Category Archives: 2014 San Jose
This was a busy week for digital storage meetings with the Facebook sponsored Open Compute Project Summit right across the street from the SNIA Winter Symposium and the Non-Volatile Memory Storage Industry Summit. I want to talk about both events and their implications to the future of digital storage. This piece will cover some observations about digital storage at the Open Compute event.
SAN JOSE, Calif. – Facebook once contemplated building its own software to manage its massive data center infrastructure. But after a lengthy review of its options, the company has opted to use software from CA Technologies to track and manage its data center capacity. The announcement is a significant win for CA, which beat out a dozen companies for the high-profile deal. Facebook will use CA Data Center Infrastructure Management (DCIM) software to bring together millions of energy-related data points from physical and IT resources in its global data centers to improve power efficiency.
SAN JOSE, Calif. — Mark Zuckerberg was in his element. Mr. Zuckerberg, whose social network turns 10 years old next week, spoke Tuesday at a meeting of the Open Compute Project. Open Compute is an initiative that Facebook started three years ago to help big computing centers add the kind of cost cuts and efficiency gains that open-source software — where programmers share ideas and code across company, university and even national boundaries — to single computer servers and Web management.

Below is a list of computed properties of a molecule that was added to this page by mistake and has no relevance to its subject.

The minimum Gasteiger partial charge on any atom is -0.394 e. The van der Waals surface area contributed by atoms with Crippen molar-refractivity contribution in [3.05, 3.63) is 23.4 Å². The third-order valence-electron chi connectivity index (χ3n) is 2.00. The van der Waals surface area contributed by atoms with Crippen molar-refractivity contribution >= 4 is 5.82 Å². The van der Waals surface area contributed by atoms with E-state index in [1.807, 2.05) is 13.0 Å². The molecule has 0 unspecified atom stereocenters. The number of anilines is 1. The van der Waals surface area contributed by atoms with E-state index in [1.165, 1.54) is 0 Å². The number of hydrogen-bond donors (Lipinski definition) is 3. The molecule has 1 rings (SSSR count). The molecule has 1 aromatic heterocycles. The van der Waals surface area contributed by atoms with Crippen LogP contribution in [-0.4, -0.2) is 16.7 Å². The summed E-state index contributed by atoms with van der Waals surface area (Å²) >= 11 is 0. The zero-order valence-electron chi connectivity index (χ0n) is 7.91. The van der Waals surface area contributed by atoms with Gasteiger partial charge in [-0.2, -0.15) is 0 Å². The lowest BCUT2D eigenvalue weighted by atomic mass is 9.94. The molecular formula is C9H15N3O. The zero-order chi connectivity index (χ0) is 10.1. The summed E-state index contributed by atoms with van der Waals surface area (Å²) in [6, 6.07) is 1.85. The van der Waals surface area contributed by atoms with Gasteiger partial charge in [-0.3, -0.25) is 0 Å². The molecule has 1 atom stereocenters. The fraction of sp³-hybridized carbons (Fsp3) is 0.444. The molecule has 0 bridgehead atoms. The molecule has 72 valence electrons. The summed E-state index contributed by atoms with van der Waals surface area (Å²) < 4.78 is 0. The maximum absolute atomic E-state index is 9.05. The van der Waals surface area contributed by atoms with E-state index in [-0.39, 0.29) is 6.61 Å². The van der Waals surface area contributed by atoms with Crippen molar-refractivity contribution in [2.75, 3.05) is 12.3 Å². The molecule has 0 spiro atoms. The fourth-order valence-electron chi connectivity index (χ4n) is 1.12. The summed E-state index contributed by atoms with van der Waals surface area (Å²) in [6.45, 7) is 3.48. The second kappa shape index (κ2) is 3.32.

At last year’s Open Compute Summit, Facebook VP of Engineering Jay Parikh suggested the company might consider Blu-ray discs as a medium for improving durability and cutting costs for its long-term cold storage efforts. Now, Parikh said Tuesday during a keynote at this year’s event, the company is actually doing it. Facebook has built a prototype Blu-ray system capable of storing 10,000 discs and 1 petabyte of data in a single cabinet, with plans to scale it to 5 petabytes per cabinet. Blu-ray storage would save the company 50 percent in costs and 80 percent in energy usage over its existing hard-disk-based cold storage methods, Parikh said, and will provide 50 years worth of durability for data stored on the discs.
SAN JOSE, Calif. – Over the last three years, Facebook has saved more than $1.2 billion by using Open Compute designs to streamline its data centers and servers, the company said today. Those massive gains savings are the result of hundreds of small improvements in design, architecture and process, write large across hundreds of thousands of servers.
The fifth summit of the Open Compute Project is happening on Tuesday, and Microsoft has revealed that it is the latest member to join the group, a Facebook-founded initiative that sees the company and its partners commit to developing and sharing designs for data center infrastructure. Bill Laing, Microsoft’s corporate vice president for cloud and enterprise, says in a blog post that Microsoft will contribute what it calls its “cloud server specification” to OCP.